With fear comes another dangerous element: anxiety about the future. We Americans are a practical people who place great importance on planning for the future. Unlike other countries with a more indifferent attitude, American culture traditionally values overcoming future difficulties with planning and foresight. We apply this outlook to everything. In war, we ensure victory with utterly overwhelming technology and firepower. In finance, we hedge our bets to minimize exposure and risk. In our personal lives, we insure our property and even our lives against possible loss.
But this national trait can become a liability when we encounter situations with no apparent solution. When we are no longer able to foresee the future, when we feel that we are no longer in control of our destiny, we can easily succumb to discouragement and despair.
This combination of desperation, anxiety, and fear is deadlier even than the physical threats we face. This time-tested mix is used by revolutionaries to manipulate people into accepting ideas and policies they normally would not consider. Fear of a new World War led Western nations to appease Adolf Hitler in the thirties. Fear of a nuclear holocaust during the Cold War was used to intimidate Western nations into conceding to Soviet demands. Fear of civil unrest in the sixties and seventies allowed liberals to implement their radical social experiments and government programs on American society.
Likewise, the fear of riots, Islamic terrorism, and a third World War with Russia or China is influencing Americans to do today what was almost unthinkable a generation ago: to question and even doubt the foundational principles of our country and the Christian West and to retreat from the indispensable role that our country plays in the world today. Tragically, many Americans have already lost hope and are simply waiting for the inevitable crash. They have grown indifferent to the consequences of such a calamity and have abandoned the fight to save America. Some, taking an imbalanced view of our national faults, have even cheered on our enemies’ efforts to destroy America.


How can a concerned American navigate these pitfalls and discern the correct response to the crisis? The burning problems facing our country today do not have easy, obvious solutions. One thing we can do, however, is to adopt the right disposition so that we may not find ourselves deceived by the many false solutions that will lead our country to ruin. There are four specific things we must ask of God if we wish to successfully navigate the winds of crisis.
First, we must pray for calm. In times of crisis, those people who dominate themselves and maintain a cool head successfully emerge unscathed. In fact, it is precisely in times of deepest crisis when we need calm the most.
And for those with Faith, we have the sublime example of Our Lord Jesus Christ when He slept on the boat of His Apostles on the Sea of Galilee during a storm. When Saint Peter woke up the Master with the despairing words, “Master, we perish!”, with a divine tranquility, He commanded the winds and the waves to cease. To His astonished Apostles, He asked, “Where is your faith?”A sign of personal greatness is the ability to stay cool while under fire, whether it be on the battlefield, during a debate, or in times of social unrest or confusion like our own. Some of the most memorable stories of heroism, for example, are on the battlefield when officers calmly and valiantly expose themselves to gunfire in order to calm their men and lead a successful counterattack. In times of crisis – in life no less than war – those who allow themselves to be overcome by fear or panic will always perish.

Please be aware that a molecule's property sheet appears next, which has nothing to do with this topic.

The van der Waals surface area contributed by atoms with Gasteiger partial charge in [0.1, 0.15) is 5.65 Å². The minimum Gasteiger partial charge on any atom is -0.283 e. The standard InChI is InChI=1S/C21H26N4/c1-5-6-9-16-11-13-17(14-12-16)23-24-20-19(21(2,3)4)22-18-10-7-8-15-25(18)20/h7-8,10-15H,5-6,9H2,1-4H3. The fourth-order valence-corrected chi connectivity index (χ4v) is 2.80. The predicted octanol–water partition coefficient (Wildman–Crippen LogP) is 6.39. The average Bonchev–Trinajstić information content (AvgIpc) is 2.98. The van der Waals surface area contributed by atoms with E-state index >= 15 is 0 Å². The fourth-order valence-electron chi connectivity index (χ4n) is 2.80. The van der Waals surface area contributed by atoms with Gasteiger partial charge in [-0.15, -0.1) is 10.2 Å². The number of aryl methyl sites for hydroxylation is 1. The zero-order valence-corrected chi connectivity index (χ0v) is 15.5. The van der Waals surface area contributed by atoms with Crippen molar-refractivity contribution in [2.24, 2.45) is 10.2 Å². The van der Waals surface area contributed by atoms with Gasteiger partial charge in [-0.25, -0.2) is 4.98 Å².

Second, we must ask to be guided by reason, not emotions. Fear and desperation are strong emotions that can lead people to forget or even deny what their reason tells them is true. When we see institutions crumble and our way of life under threat, we may easily allow ourselves to be deceived by slick propaganda and charismatic leaders who more often than not lead nations to ruin.
Our reason must also be firmly rooted in principles, namely, true philosophy, natural law, and the traditional Magisterium of the Catholic Church. Empires come and go, great leaders rise and fall, but the perennial principles taught by the Church must be our true refuge, especially in times of chaos and confusion such as ours. It is more important than ever to scrutinize proposed solutions in accordance with Faith and morals, to study the burning issues of the day with seriousness, and to resist the tendency to solve very complex problems with over-simplified “solutions.”
Third, we must pray to God, through the intervention of His Holy Mother Mary, for courage. Our generation is being forced to reckon with a crisis that has been brewing for generations. Seeds sewn centuries ago are only now coming to fruition. The left has expended enormous amounts of time, money, and effort to infiltrate every institution of power and influence to subvert what remains of the Christian social order.
In the face of such a daunting threat, it is easy to despair and simply retreat from the field of battle to await the inevitable collapse of society. It seems that the forces of the left are simply too strong to resist. This position, sometimes called the “Benedict Option,” is being promoted by some Catholic commentators. Although attractive to many, the “Benedict Option” can easily lead to an unconditional surrender to evil. And as any good spiritual director would say, surrender to the devil is not the path to Heaven.